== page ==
ESPN’s “Fab Five” documentary was about more than just hoops, it decoded a revolution!

March 14, 2011

By Eric Woodyard | The Flint Journal

It was a story of brotherhood, sacrifice, motivation, determination, and perseverance. On Sunday night, ESPN aired a classic documentary!

The profile on the University of Michigan’s “Fab Five” was one of the greatest documentaries that I have ever watched. I’m not saying this because I hail from the Great Lakes State, I’m strictly speaking from a basketball purist’s point-of-view.

It’s not a doubt in anyone’s mind that from 1991-1993, hoops fans around the country got to witness one of the best college teams to ever step foot on the hardwood but people wanted something more tangible. The streets feined for the behind-the-scenes story of the team. The exclusive. People wanted it raw and uncut and the film delivered big-time with a five-star performance.

Jalen Rose, Chris Webber, Jimmy King, Juwan Howard, and Ray Jackson were often described as “rockstars” who were “bigger than the score at the end of the game.”

They were right!

If not, we wouldn’t be talking about the team nearly 20 years later since they failed to bring home a national championship for two straight seasons.

Hip-hop legend, Ice Cube, summed up the squad better than anyone else in the film.

“They brought like our attitude to the court,” he said of the Fab 5 and his generation. “The Fab Five let people know it’s not how old you are as long as you can play.”

In today’s game, a college program may get lucky enough to have a couple of freshman who are able to make a great impact in one season(ie Carmelo Anthony, Derrick Rose, John Wall). But five? That still baffles me.

It’s also crazy that a group of teenagers became cultural icons for being themselves. They rocked the black socks under the freshest Nike sneakers, banged the dopest hip-hop at the time, and had fun doing it.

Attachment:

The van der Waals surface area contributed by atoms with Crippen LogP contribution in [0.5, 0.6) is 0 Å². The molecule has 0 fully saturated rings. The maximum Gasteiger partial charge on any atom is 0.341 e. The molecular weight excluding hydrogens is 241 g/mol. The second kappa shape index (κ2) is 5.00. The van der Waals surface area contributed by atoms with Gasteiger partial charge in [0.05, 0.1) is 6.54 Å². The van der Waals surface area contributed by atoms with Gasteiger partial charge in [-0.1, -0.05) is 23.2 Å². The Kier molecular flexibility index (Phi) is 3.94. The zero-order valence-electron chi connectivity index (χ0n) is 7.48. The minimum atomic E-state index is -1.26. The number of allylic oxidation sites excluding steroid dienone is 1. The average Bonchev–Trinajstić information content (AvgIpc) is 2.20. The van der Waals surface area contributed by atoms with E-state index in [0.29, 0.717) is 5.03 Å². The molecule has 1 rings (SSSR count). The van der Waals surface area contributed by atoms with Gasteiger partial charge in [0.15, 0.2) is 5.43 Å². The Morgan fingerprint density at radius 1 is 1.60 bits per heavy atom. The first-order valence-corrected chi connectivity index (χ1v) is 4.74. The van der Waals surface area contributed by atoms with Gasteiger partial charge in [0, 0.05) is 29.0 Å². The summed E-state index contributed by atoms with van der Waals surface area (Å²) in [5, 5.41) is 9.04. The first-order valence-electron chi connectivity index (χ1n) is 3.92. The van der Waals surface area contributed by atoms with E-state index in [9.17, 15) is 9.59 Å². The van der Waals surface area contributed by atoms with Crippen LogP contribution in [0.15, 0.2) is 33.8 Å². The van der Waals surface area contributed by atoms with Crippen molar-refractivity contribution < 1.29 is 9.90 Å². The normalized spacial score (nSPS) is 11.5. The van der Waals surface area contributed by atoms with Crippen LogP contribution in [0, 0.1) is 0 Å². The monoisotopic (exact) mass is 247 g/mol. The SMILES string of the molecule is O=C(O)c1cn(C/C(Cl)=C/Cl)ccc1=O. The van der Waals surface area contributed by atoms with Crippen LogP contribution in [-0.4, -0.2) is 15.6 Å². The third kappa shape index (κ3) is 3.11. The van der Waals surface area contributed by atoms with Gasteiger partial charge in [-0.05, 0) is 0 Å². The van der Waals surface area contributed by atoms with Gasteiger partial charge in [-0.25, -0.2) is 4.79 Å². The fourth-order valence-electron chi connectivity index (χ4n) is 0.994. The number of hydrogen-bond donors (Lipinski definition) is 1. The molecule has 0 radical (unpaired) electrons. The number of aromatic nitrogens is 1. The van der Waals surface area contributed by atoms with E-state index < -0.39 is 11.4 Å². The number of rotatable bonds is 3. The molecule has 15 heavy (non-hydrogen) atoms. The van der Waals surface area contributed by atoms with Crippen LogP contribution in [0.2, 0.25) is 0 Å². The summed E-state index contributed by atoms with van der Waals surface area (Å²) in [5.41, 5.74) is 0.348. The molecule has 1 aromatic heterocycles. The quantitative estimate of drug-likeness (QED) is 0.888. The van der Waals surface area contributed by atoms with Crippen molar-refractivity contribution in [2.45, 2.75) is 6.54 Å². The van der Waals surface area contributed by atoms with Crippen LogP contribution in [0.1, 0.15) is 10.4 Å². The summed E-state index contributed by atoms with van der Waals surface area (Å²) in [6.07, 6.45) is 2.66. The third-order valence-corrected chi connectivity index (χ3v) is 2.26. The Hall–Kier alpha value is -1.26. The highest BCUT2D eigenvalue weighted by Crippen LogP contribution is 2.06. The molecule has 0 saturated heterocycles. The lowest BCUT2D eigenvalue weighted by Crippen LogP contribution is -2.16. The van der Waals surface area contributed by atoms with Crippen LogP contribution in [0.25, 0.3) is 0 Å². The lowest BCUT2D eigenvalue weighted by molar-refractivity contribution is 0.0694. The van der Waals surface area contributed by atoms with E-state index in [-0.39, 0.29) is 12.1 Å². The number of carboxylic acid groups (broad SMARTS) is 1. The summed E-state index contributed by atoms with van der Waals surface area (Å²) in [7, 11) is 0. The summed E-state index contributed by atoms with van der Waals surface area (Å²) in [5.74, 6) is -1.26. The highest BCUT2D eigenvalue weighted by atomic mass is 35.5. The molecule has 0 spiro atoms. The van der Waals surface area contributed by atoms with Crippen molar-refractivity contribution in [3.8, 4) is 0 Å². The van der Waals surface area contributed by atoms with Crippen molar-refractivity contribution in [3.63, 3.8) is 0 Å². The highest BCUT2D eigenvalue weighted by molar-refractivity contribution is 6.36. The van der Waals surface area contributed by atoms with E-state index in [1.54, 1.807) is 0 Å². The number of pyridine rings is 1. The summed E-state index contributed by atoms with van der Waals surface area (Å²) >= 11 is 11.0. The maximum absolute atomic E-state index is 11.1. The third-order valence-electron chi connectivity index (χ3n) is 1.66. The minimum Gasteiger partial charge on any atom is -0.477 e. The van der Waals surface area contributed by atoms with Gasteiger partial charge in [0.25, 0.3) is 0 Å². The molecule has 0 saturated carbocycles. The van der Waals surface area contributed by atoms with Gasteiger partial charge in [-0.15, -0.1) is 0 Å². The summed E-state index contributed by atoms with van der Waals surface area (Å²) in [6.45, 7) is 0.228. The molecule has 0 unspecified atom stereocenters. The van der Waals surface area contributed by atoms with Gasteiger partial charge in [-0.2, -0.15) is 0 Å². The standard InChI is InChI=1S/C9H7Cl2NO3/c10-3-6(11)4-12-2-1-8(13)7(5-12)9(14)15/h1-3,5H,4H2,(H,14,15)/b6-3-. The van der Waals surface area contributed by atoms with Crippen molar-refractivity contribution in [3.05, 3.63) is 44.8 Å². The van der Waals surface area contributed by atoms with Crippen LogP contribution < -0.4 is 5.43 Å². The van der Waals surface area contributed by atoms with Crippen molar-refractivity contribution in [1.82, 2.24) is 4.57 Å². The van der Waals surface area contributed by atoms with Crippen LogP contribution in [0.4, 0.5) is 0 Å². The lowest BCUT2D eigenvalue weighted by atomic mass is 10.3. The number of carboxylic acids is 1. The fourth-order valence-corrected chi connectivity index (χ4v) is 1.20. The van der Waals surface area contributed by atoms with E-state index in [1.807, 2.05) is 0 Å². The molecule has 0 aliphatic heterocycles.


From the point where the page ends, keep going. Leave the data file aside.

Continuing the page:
The journalists of that era should now feel stupid for not covering them in the proper manner. The team was clearly ahead of its time and experts like Dick Vitale and Bill Walton were exposed for the ignorant comments they made back then.

“The black shoes. The ugly black socks. It’s the shaven head. I mean my head’s shaven because I have no choice,” Vitale said. “But all of that really has come back to haunt them in the eyes of a lot of people.”

“I think this is one of the most overrated and most underachieving teams of all-time,” Walton went on the record to say. “These are guys who come in and epitomize what is wrong with a lot of basketball players. They think they’re better than they are.”

This ticked the guys off.

“Media members would judge us by more than just how we played. They would judge us by how we dressed,” Rose said of their bad coverage. “You know ‘he’s listening to NWA, he’s listening to Ice Cube.’ You know. ‘Who is Big Daddy Kane? Who is EPMD? What is Naughty by Nature?”

Rose was the clear-cut star of the movie. With Webber deciding not to participate in the project, Rose shined.

I truly felt like Rose spoke to all the young black males across the world that may be going through a comparable struggle.

Maybe it’s because he grew up in the D but Rose immediately gained credibility with me early in the film. He said he knew about the mayonnaise sandwiches and the sugar water.

His biological father, Jimmy Walker, wasn’t in his life —although he was a former NBA player who averaged 16.7 points per game in nine seasons. Rose said he despised his father in high school at Detroit Southwestern and wore the No. 42 instead of the No. 24 for motivation since Walker wore that number during his prep years. He also talked trash to opponents, even going so far as to do his homework on each one of them.